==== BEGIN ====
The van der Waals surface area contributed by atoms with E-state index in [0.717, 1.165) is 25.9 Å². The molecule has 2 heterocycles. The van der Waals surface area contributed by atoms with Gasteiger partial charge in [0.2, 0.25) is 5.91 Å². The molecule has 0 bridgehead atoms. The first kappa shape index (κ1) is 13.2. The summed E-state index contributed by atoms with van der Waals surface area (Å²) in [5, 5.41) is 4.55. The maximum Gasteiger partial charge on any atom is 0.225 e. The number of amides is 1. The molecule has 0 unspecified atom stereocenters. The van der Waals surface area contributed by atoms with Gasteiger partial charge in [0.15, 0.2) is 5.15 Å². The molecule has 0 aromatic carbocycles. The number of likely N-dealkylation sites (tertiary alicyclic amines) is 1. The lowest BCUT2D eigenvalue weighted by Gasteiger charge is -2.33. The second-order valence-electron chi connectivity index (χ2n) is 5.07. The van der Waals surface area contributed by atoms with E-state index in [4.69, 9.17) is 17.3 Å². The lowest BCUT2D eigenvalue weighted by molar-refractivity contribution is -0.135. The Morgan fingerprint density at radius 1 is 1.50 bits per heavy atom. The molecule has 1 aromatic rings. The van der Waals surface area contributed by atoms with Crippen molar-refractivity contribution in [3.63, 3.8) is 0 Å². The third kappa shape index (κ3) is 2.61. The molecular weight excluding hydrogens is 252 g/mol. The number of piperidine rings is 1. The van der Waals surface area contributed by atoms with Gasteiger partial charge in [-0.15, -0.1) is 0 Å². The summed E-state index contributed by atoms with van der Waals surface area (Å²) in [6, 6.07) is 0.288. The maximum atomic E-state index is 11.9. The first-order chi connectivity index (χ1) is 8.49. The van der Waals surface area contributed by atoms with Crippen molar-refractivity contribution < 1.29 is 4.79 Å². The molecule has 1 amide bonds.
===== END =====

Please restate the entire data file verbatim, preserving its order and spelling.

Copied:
The van der Waals surface area contributed by atoms with E-state index in [0.717, 1.165) is 25.9 Å². The molecule has 2 heterocycles. The van der Waals surface area contributed by atoms with Gasteiger partial charge in [0.2, 0.25) is 5.91 Å². The molecule has 0 bridgehead atoms. The first kappa shape index (κ1) is 13.2. The summed E-state index contributed by atoms with van der Waals surface area (Å²) in [5, 5.41) is 4.55. The maximum Gasteiger partial charge on any atom is 0.225 e. The number of amides is 1. The molecule has 0 unspecified atom stereocenters. The van der Waals surface area contributed by atoms with Gasteiger partial charge in [0.15, 0.2) is 5.15 Å². The molecule has 0 aromatic carbocycles. The number of likely N-dealkylation sites (tertiary alicyclic amines) is 1. The lowest BCUT2D eigenvalue weighted by Gasteiger charge is -2.33. The second-order valence-electron chi connectivity index (χ2n) is 5.07. The van der Waals surface area contributed by atoms with E-state index in [4.69, 9.17) is 17.3 Å². The lowest BCUT2D eigenvalue weighted by molar-refractivity contribution is -0.135. The Morgan fingerprint density at radius 1 is 1.50 bits per heavy atom. The molecule has 1 aromatic rings. The van der Waals surface area contributed by atoms with Crippen molar-refractivity contribution in [3.63, 3.8) is 0 Å². The third kappa shape index (κ3) is 2.61. The molecular weight excluding hydrogens is 252 g/mol. The number of piperidine rings is 1. The van der Waals surface area contributed by atoms with Gasteiger partial charge in [-0.15, -0.1) is 0 Å². The summed E-state index contributed by atoms with van der Waals surface area (Å²) in [6, 6.07) is 0.288. The maximum atomic E-state index is 11.9. The first-order chi connectivity index (χ1) is 8.49. The van der Waals surface area contributed by atoms with Crippen molar-refractivity contribution < 1.29 is 4.79 Å². The molecule has 1 amide bonds.